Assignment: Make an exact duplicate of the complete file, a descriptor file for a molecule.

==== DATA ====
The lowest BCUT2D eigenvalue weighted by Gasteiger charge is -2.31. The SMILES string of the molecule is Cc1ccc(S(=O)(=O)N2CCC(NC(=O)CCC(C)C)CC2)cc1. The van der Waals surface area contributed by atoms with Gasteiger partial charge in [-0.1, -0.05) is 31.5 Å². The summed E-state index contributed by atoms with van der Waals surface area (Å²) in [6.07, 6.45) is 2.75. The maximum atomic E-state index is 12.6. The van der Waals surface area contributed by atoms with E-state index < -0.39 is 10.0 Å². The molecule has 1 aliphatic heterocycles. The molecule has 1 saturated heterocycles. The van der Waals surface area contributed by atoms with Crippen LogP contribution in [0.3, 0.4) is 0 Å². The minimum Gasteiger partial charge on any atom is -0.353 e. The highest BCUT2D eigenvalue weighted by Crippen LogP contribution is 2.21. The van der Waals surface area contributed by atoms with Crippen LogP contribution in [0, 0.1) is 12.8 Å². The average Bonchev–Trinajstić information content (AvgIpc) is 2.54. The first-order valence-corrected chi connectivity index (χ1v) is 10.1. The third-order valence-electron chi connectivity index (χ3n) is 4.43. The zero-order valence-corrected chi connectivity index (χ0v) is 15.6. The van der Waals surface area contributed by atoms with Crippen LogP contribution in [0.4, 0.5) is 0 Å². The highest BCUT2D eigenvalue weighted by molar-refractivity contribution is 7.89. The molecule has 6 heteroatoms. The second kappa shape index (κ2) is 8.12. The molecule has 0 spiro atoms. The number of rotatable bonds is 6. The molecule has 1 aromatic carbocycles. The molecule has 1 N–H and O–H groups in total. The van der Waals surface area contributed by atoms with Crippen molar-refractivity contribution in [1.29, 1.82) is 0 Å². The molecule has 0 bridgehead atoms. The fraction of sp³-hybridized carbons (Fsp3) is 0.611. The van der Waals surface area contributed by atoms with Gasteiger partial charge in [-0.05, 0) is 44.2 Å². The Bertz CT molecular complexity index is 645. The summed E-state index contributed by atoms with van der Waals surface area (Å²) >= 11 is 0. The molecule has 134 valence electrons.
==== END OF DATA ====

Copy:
The lowest BCUT2D eigenvalue weighted by Gasteiger charge is -2.31. The SMILES string of the molecule is Cc1ccc(S(=O)(=O)N2CCC(NC(=O)CCC(C)C)CC2)cc1. The van der Waals surface area contributed by atoms with Gasteiger partial charge in [-0.1, -0.05) is 31.5 Å². The summed E-state index contributed by atoms with van der Waals surface area (Å²) in [6.07, 6.45) is 2.75. The maximum atomic E-state index is 12.6. The van der Waals surface area contributed by atoms with E-state index < -0.39 is 10.0 Å². The molecule has 1 aliphatic heterocycles. The molecule has 1 saturated heterocycles. The van der Waals surface area contributed by atoms with Crippen LogP contribution in [0.3, 0.4) is 0 Å². The minimum Gasteiger partial charge on any atom is -0.353 e. The highest BCUT2D eigenvalue weighted by Crippen LogP contribution is 2.21. The van der Waals surface area contributed by atoms with Crippen LogP contribution in [0, 0.1) is 12.8 Å². The average Bonchev–Trinajstić information content (AvgIpc) is 2.54. The first-order valence-corrected chi connectivity index (χ1v) is 10.1. The third-order valence-electron chi connectivity index (χ3n) is 4.43. The zero-order valence-corrected chi connectivity index (χ0v) is 15.6. The van der Waals surface area contributed by atoms with Crippen LogP contribution in [0.4, 0.5) is 0 Å². The highest BCUT2D eigenvalue weighted by molar-refractivity contribution is 7.89. The molecule has 6 heteroatoms. The second kappa shape index (κ2) is 8.12. The molecule has 0 spiro atoms. The number of rotatable bonds is 6. The molecule has 1 aromatic carbocycles. The molecule has 1 N–H and O–H groups in total. The van der Waals surface area contributed by atoms with Crippen molar-refractivity contribution in [1.29, 1.82) is 0 Å². The molecule has 0 bridgehead atoms. The fraction of sp³-hybridized carbons (Fsp3) is 0.611. The van der Waals surface area contributed by atoms with Gasteiger partial charge in [-0.05, 0) is 44.2 Å². The Bertz CT molecular complexity index is 645. The summed E-state index contributed by atoms with van der Waals surface area (Å²) >= 11 is 0. The molecule has 134 valence electrons.